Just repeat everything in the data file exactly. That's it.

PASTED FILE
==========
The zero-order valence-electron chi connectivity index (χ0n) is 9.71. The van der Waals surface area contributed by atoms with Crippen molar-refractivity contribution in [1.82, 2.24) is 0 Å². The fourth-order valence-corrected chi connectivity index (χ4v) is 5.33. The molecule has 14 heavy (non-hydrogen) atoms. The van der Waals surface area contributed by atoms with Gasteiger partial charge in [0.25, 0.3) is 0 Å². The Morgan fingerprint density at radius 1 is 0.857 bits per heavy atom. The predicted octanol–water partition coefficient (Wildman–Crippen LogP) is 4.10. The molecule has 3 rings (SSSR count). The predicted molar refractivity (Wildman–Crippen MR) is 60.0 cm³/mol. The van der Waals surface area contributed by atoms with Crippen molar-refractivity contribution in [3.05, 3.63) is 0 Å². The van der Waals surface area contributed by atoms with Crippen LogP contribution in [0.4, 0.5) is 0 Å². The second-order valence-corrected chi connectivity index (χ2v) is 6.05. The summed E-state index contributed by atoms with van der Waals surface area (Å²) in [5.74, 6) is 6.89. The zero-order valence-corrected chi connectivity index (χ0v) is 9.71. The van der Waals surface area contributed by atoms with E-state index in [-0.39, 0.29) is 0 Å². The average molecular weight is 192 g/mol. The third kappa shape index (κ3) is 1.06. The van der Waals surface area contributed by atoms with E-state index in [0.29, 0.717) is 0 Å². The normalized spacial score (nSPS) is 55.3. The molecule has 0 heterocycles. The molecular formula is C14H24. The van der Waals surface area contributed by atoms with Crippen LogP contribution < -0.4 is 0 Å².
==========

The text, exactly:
The zero-order valence-electron chi connectivity index (χ0n) is 9.71. The van der Waals surface area contributed by atoms with Crippen molar-refractivity contribution in [1.82, 2.24) is 0 Å². The fourth-order valence-corrected chi connectivity index (χ4v) is 5.33. The molecule has 14 heavy (non-hydrogen) atoms. The van der Waals surface area contributed by atoms with Gasteiger partial charge in [0.25, 0.3) is 0 Å². The Morgan fingerprint density at radius 1 is 0.857 bits per heavy atom. The predicted octanol–water partition coefficient (Wildman–Crippen LogP) is 4.10. The molecule has 3 rings (SSSR count). The predicted molar refractivity (Wildman–Crippen MR) is 60.0 cm³/mol. The van der Waals surface area contributed by atoms with Crippen molar-refractivity contribution in [3.05, 3.63) is 0 Å². The van der Waals surface area contributed by atoms with Crippen LogP contribution in [0.4, 0.5) is 0 Å². The second-order valence-corrected chi connectivity index (χ2v) is 6.05. The summed E-state index contributed by atoms with van der Waals surface area (Å²) in [5.74, 6) is 6.89. The zero-order valence-corrected chi connectivity index (χ0v) is 9.71. The van der Waals surface area contributed by atoms with E-state index in [-0.39, 0.29) is 0 Å². The average molecular weight is 192 g/mol. The third kappa shape index (κ3) is 1.06. The van der Waals surface area contributed by atoms with E-state index in [0.29, 0.717) is 0 Å². The normalized spacial score (nSPS) is 55.3. The molecule has 0 heterocycles. The molecular formula is C14H24. The van der Waals surface area contributed by atoms with Crippen LogP contribution < -0.4 is 0 Å².